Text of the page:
|Founded||1988 in Montreal, Quebec, Canada|
|Products||Games, toys and children's vehicles; dolls and stuffed toys|
Toy Biz (formerly stylized as ToyBiz and later re-branded to Marvel Toys) was an American toy company which later became a subsidiary of Marvel Enterprises/Entertainment. It was best known for producing action figures, stuffed toys, and role-playing games of various licensed brands and characters.
The company originated in Montreal, Quebec, as Charan Toys. In 1988, Charan Toys was renamed to ToyBiz and became an American firm. In 1990, it obtained the master toy license for the Marvel Entertainment Group, and by 1993 became partially owned by Marvel. In 1998, ToyBiz merged with Marvel Entertainment Group to bring it out of bankruptcy, with the two companies merging and creating Marvel Enterprises. Whilst the original 'ToyBiz' was absorbed into Marvel Enterprises, Marvel Enterprises called its main toy subsidiary 'Toy Biz' (with the space in-between the two words), as consumers were familiar with the Toy Biz brand. In 2005, Marvel Enterprises was renamed to Marvel Entertainment to reflect the Marvel Cinematic Universe. In addition to this, Toy Biz replaced its name with 'Marvel Toys' on some of its non-Marvel figure lines to reflect the universe name change. The subsidiary would then become 'Marvel Toys' outright by the end of 2006.
Due to Marvel Entertainment's bankruptcy, the company became financially unable to continue to run the Marvel Toys subsidiary at its current level, and Hasbro purchased the master toy license for Marvel Entertainment characters, releasing its first products in January 2007. Marvel Toys attempted to survive with non-Marvel owned characters throughout 2007, though still faced financial problems. The website for Marvel Toys became inactive in late 2007.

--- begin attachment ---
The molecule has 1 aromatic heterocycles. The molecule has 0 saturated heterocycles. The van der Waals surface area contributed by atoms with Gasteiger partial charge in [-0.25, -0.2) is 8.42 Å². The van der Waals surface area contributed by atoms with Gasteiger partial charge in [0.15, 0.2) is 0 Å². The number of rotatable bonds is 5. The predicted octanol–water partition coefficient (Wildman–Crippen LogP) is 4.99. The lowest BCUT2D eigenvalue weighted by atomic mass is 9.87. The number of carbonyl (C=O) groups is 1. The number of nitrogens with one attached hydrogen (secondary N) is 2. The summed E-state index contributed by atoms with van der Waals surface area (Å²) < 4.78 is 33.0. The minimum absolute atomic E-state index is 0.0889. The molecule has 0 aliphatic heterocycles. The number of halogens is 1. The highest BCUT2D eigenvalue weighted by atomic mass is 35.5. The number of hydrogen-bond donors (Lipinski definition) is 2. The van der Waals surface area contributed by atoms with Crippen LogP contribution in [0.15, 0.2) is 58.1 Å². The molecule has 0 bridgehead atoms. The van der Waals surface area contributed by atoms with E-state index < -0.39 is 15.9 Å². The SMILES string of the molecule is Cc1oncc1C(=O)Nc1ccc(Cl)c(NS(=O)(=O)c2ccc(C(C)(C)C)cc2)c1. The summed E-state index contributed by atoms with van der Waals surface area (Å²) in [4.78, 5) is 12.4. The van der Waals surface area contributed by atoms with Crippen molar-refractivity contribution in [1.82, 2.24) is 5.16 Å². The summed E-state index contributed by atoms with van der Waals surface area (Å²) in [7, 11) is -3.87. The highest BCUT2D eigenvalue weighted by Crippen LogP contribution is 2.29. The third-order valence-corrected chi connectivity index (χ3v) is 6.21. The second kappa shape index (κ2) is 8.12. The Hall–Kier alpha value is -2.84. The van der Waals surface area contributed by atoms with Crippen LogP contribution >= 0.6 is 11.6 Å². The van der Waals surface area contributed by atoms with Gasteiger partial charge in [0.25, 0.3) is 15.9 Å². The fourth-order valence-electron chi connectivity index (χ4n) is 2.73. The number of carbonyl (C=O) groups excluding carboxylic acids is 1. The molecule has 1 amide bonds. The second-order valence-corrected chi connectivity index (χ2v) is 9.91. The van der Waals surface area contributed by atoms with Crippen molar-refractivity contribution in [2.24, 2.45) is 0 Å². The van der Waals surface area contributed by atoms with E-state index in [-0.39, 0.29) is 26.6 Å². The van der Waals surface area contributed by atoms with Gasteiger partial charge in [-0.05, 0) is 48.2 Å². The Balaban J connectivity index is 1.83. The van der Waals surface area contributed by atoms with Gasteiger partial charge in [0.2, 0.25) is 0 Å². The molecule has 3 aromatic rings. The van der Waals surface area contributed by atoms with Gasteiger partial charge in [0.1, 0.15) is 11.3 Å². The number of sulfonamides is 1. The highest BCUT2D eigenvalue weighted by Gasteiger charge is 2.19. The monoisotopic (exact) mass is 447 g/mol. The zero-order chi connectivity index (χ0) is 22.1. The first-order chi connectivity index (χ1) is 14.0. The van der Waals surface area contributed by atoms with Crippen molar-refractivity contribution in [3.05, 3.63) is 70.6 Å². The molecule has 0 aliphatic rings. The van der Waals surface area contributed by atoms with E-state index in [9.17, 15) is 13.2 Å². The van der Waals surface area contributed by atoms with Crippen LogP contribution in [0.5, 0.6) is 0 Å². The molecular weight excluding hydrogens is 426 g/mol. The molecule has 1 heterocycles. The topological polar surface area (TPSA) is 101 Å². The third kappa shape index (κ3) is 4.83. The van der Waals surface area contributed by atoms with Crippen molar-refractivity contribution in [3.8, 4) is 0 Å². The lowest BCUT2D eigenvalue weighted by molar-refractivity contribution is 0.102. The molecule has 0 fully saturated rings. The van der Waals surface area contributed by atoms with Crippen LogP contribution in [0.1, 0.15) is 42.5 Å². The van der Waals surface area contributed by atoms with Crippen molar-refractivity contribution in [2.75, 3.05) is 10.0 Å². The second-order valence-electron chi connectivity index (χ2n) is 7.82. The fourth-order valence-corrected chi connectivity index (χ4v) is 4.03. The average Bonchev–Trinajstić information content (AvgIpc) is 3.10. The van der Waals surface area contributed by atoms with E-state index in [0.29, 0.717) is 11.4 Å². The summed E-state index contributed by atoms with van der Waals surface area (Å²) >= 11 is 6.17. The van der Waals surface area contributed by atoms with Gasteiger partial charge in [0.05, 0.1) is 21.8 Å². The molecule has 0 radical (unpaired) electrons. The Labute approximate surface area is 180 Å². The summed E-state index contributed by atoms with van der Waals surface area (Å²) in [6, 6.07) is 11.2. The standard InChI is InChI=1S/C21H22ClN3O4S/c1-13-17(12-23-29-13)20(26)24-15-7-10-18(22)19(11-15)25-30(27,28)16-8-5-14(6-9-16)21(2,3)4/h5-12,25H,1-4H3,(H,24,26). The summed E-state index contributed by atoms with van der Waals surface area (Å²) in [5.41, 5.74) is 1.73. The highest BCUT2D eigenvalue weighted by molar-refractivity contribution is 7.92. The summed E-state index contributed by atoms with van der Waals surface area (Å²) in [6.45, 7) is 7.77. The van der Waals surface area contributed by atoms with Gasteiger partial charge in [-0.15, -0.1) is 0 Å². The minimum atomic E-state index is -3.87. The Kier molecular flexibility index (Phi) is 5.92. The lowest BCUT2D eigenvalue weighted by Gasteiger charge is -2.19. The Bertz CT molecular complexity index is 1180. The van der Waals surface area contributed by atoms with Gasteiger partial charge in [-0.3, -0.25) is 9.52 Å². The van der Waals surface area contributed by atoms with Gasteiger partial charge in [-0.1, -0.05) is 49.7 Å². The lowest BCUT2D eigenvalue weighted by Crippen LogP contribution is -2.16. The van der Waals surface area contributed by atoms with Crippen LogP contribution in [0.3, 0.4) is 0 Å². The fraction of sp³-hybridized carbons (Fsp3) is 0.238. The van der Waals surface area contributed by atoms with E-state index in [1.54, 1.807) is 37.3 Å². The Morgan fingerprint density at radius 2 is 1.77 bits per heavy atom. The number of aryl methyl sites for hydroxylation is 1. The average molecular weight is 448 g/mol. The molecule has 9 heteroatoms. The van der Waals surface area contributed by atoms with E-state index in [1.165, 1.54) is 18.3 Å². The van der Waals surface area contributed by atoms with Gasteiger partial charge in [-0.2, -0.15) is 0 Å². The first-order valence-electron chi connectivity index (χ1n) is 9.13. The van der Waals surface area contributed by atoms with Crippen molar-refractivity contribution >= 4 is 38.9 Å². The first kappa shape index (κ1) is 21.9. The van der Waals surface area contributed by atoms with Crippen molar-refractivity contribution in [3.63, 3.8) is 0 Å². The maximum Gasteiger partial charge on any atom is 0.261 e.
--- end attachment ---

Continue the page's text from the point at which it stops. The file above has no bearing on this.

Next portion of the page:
Late 20th century to 1997
Charan Toys (Canadian company)
The company's original forerunner was a Canadian company, Chantex, Inc., which started in the late 19th century. Started by the Zuckerman family, the business grew from $.16 million in sales to sales of $4.5 million in 1980. In 1980, Chantex merged with Earl Takefman's Randim Marketing, Inc., a school supply manufacturer and wholesaler, to become Charan Industries Inc. Its Charan Toy, Inc. subsidiary became a leading licensing toy company in 1985. In addition to toys, Charan implemented brands in other areas, including acquiring a hockey equipment brand in the mid-1980s.
Toy Biz (American company)
In 1990, Charan, including the Toy Biz subsidiary, was purchased by businessman Ike Perlmutter. In 1993, Toy Biz made a deal for "exclusive, perpetual, royalty-free licenses" of Marvel Characters for 46 percent of Toy Biz equity. Avi Arad, a toy designer and comic book fan joined Toy Biz that same year.
Toy Biz continued licensing outside brands, including Hercules: The Legendary Journeys and Xena: Warrior Princess action figures based on the Action Pack television series shown on many New World Television stations. Also, agreements with Gerber and NASCAR were acquired. In 1995, Toy Biz acquired Spectra Star, Inc. and Quest Aerospace Education, Inc., both toy companies. Toy Biz started up its Classic Heroes candy division in 1996, which sold candy/toy combinations using mainly Marvel characters. The company also entered the electronic learning aids (ELA) segment of the toy industry in 1996 with a licensing agreement with Apple Computer.
Toy Biz partially acquired Marvel Entertainment Group. In the late 1990s, Marvel Entertainment Group filed for bankruptcy and became the subject of a battle for control in bankruptcy court. The company was salvaged in 1997 and merged with Toy Biz in 1998. The new company became Marvel Enterprises, and Toy Biz became a division of the new company.
1998 to 2007
Toy Biz as a subsidiary